Hands-on Preview – Gigantosaurus: The Game
I am not going to pretend I knew what Gigantosaurus was prior to tackling this hands-on preview. I eventually did a bit of research and found out that this is a cartoon series aimed at very young kids that is currently being aired on the Disney Channel. The source material wasn’t really what made me interested in the game. There were two key things peaked my interest. First, the fact that it is a 3D collectathon, which is basically my favorite genre of all time. Second, the fact that it’s being published by Outright Games, a company that always manages to impress me with licensed titles that end up being a LOT better than one could have ever imagined. Titles like Crayola Scoot, Adventure Time: Pirates of the Enchiridion, and Dragons: Dawn of New Riders.
I had access to an early build of the Gigantosaurus game that featured one entire level to explore, as well as one racetrack, as this title features simple Mario Kart-esque races whenever you transition from one world to the next. The racing section was competent enough, nothing close to the top tier games of the genre, but also way more polished than other racing titles aimed at kids in the market. One reason for this is the fact that this game isn’t being developed by some random studio, but actually the creators of the cartoon themselves, the people at Cyber Group Studios. That’s like if Dreamworks eventually decided to make their own Shrek games.
The collectathon bit was more enjoyable than the racing sections. Playing a game like Gigantosaurus requires absolutely no skills whatsoever, given this is aimed at the youngest of demographics, but the demo featured everything I need in a 3D platformer. Big world? Check. Nonsensical amount of macguffins to collect? Check. Funny characters? Check. Half a dozen enemies scattered throughout the level to give a small sensation of challenge? Sure thing.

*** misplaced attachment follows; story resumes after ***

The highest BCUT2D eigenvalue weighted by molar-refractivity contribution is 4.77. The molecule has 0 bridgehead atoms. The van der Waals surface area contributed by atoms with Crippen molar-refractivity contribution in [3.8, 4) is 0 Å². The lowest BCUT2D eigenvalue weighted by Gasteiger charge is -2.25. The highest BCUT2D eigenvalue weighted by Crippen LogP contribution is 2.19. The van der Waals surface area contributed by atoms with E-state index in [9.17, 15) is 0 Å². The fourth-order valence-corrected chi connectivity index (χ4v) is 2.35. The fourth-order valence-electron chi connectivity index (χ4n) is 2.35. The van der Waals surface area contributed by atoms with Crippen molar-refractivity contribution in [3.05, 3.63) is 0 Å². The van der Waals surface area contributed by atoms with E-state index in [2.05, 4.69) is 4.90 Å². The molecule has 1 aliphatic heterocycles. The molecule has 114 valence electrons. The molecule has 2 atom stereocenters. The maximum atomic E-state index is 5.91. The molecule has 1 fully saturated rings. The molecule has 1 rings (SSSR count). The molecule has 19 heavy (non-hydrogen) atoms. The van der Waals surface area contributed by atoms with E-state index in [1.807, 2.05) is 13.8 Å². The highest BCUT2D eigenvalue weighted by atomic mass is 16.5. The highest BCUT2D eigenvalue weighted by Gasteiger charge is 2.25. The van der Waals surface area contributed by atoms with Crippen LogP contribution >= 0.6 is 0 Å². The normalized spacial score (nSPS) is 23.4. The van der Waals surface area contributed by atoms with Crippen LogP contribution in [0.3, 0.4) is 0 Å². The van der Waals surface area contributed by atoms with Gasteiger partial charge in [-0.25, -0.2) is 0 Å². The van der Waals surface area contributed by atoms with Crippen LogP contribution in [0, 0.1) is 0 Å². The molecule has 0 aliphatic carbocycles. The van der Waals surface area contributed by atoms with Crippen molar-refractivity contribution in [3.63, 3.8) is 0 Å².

The demo also featured some simple puzzles that required specific characters in order to be solved. You can play as four different characters, each of them with their unique gameplay trait, such as being able to knock down trees. Nothing too complicated and the game actively told me who to use in any given situation, but I welcomed the inclusion of some (very subtle) complex situations to make the little ones work their brains a bit. It felt like a Lego game, especially considering how you can change between all four characters with the press of a button.
I’m not going to say that the Gigantosaurus demo left me speechless, as I know I am far from being the target demographic this game is aimed for, but I can definitely see the potential in it. It’s super easy, but it’s competently made with some varied gameplay sections, colorful graphics, and even some simple puzzles to spice things up a bit. All I need to know now is how many levels and racetracks the final build will feature, as I can definitely see myself spending a few hours collecting the trillion macguffins scattered throughout the levels to satiate my collectathon needs. Just don’t tell any other adult I’m doing that.
An early build of the PC version of Gigantosaurs: The Game was provided by the publisher.